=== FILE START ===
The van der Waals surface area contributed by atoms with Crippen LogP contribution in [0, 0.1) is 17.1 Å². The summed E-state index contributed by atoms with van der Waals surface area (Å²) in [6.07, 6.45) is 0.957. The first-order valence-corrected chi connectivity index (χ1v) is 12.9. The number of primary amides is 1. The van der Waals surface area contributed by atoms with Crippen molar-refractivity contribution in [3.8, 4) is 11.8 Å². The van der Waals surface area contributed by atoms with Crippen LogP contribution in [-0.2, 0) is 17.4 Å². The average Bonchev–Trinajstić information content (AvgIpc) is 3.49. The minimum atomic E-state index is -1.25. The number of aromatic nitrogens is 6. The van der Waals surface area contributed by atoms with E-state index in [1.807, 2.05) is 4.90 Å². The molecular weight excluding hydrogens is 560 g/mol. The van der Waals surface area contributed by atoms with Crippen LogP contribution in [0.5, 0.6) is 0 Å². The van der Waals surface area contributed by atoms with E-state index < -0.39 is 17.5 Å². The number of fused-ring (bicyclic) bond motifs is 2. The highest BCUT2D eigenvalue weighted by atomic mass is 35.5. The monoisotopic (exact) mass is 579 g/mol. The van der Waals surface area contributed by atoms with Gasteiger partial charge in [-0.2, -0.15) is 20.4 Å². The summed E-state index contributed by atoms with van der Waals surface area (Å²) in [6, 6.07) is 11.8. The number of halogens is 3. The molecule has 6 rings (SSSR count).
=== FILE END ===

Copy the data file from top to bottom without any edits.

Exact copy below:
The van der Waals surface area contributed by atoms with Crippen LogP contribution in [0, 0.1) is 17.1 Å². The summed E-state index contributed by atoms with van der Waals surface area (Å²) in [6.07, 6.45) is 0.957. The first-order valence-corrected chi connectivity index (χ1v) is 12.9. The number of primary amides is 1. The van der Waals surface area contributed by atoms with Crippen molar-refractivity contribution in [3.8, 4) is 11.8 Å². The van der Waals surface area contributed by atoms with Crippen LogP contribution in [-0.2, 0) is 17.4 Å². The average Bonchev–Trinajstić information content (AvgIpc) is 3.49. The minimum atomic E-state index is -1.25. The number of aromatic nitrogens is 6. The van der Waals surface area contributed by atoms with E-state index in [1.807, 2.05) is 4.90 Å². The molecular weight excluding hydrogens is 560 g/mol. The van der Waals surface area contributed by atoms with Crippen LogP contribution in [0.5, 0.6) is 0 Å². The van der Waals surface area contributed by atoms with E-state index < -0.39 is 17.5 Å². The number of fused-ring (bicyclic) bond motifs is 2. The highest BCUT2D eigenvalue weighted by atomic mass is 35.5. The monoisotopic (exact) mass is 579 g/mol. The van der Waals surface area contributed by atoms with Gasteiger partial charge in [-0.2, -0.15) is 20.4 Å². The summed E-state index contributed by atoms with van der Waals surface area (Å²) in [6, 6.07) is 11.8. The number of halogens is 3. The molecule has 6 rings (SSSR count).